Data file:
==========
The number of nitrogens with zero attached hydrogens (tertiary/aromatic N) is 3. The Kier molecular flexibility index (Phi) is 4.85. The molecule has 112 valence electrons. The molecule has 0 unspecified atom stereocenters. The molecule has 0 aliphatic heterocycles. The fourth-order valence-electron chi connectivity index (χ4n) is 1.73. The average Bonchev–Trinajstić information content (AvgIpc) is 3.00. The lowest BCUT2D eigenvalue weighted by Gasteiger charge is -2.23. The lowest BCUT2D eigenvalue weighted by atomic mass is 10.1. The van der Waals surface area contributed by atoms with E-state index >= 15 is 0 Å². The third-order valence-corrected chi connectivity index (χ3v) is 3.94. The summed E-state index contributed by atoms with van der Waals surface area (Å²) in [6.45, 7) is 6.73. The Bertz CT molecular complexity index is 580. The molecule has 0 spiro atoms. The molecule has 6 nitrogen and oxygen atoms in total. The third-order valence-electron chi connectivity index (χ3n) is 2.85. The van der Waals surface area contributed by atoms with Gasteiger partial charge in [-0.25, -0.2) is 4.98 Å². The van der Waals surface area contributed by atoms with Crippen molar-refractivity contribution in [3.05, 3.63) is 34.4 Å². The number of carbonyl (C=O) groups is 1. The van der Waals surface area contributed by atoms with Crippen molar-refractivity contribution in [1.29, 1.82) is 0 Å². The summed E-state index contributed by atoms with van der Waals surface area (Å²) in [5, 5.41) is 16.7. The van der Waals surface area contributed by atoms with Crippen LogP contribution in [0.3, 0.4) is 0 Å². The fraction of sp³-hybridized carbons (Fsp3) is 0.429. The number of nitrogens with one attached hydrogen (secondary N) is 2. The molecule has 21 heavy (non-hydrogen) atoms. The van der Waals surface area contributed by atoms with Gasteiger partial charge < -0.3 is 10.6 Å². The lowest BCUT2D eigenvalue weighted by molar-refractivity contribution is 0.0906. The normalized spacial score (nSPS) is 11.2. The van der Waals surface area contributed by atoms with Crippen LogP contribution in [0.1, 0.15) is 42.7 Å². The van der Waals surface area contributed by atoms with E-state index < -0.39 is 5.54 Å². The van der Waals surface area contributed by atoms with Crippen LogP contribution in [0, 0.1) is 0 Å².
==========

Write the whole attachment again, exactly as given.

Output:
The number of nitrogens with zero attached hydrogens (tertiary/aromatic N) is 3. The Kier molecular flexibility index (Phi) is 4.85. The molecule has 112 valence electrons. The molecule has 0 unspecified atom stereocenters. The molecule has 0 aliphatic heterocycles. The fourth-order valence-electron chi connectivity index (χ4n) is 1.73. The average Bonchev–Trinajstić information content (AvgIpc) is 3.00. The lowest BCUT2D eigenvalue weighted by Gasteiger charge is -2.23. The lowest BCUT2D eigenvalue weighted by atomic mass is 10.1. The van der Waals surface area contributed by atoms with E-state index >= 15 is 0 Å². The third-order valence-corrected chi connectivity index (χ3v) is 3.94. The summed E-state index contributed by atoms with van der Waals surface area (Å²) in [6.45, 7) is 6.73. The Bertz CT molecular complexity index is 580. The molecule has 0 spiro atoms. The molecule has 6 nitrogen and oxygen atoms in total. The third-order valence-electron chi connectivity index (χ3n) is 2.85. The van der Waals surface area contributed by atoms with Gasteiger partial charge in [-0.25, -0.2) is 4.98 Å². The van der Waals surface area contributed by atoms with Crippen molar-refractivity contribution in [3.05, 3.63) is 34.4 Å². The number of carbonyl (C=O) groups is 1. The van der Waals surface area contributed by atoms with Crippen molar-refractivity contribution in [1.29, 1.82) is 0 Å². The summed E-state index contributed by atoms with van der Waals surface area (Å²) in [5, 5.41) is 16.7. The van der Waals surface area contributed by atoms with Crippen LogP contribution in [0.3, 0.4) is 0 Å². The fraction of sp³-hybridized carbons (Fsp3) is 0.429. The number of nitrogens with one attached hydrogen (secondary N) is 2. The molecule has 21 heavy (non-hydrogen) atoms. The van der Waals surface area contributed by atoms with Gasteiger partial charge < -0.3 is 10.6 Å². The lowest BCUT2D eigenvalue weighted by molar-refractivity contribution is 0.0906. The normalized spacial score (nSPS) is 11.2. The van der Waals surface area contributed by atoms with Crippen LogP contribution in [0.1, 0.15) is 42.7 Å². The van der Waals surface area contributed by atoms with E-state index < -0.39 is 5.54 Å². The van der Waals surface area contributed by atoms with Crippen LogP contribution in [0, 0.1) is 0 Å².